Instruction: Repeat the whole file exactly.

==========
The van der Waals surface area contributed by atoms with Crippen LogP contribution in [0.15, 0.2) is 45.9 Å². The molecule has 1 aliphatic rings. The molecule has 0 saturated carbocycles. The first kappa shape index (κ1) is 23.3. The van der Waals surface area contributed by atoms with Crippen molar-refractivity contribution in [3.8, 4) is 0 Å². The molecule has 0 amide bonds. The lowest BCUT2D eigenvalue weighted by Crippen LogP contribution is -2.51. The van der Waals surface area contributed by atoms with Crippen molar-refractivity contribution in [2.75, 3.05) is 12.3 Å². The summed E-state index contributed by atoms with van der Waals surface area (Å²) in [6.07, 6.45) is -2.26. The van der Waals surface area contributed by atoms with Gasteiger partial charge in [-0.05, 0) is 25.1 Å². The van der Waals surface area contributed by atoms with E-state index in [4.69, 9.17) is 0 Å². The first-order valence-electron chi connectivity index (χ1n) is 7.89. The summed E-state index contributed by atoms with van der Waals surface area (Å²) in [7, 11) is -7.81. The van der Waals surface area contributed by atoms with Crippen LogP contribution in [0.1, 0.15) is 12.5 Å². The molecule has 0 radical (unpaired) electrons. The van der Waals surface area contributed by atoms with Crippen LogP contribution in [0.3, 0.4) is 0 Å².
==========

The van der Waals surface area contributed by atoms with Crippen LogP contribution in [0.15, 0.2) is 45.9 Å². The molecule has 1 aliphatic rings. The molecule has 0 saturated carbocycles. The first kappa shape index (κ1) is 23.3. The van der Waals surface area contributed by atoms with Crippen molar-refractivity contribution in [3.8, 4) is 0 Å². The molecule has 0 amide bonds. The lowest BCUT2D eigenvalue weighted by Crippen LogP contribution is -2.51. The van der Waals surface area contributed by atoms with Crippen molar-refractivity contribution in [2.75, 3.05) is 12.3 Å². The summed E-state index contributed by atoms with van der Waals surface area (Å²) in [6.07, 6.45) is -2.26. The van der Waals surface area contributed by atoms with Gasteiger partial charge in [-0.05, 0) is 25.1 Å². The van der Waals surface area contributed by atoms with E-state index in [4.69, 9.17) is 0 Å². The first-order valence-electron chi connectivity index (χ1n) is 7.89. The summed E-state index contributed by atoms with van der Waals surface area (Å²) in [7, 11) is -7.81. The van der Waals surface area contributed by atoms with Crippen LogP contribution in [0.1, 0.15) is 12.5 Å². The molecule has 0 radical (unpaired) electrons. The van der Waals surface area contributed by atoms with Crippen LogP contribution in [0.3, 0.4) is 0 Å².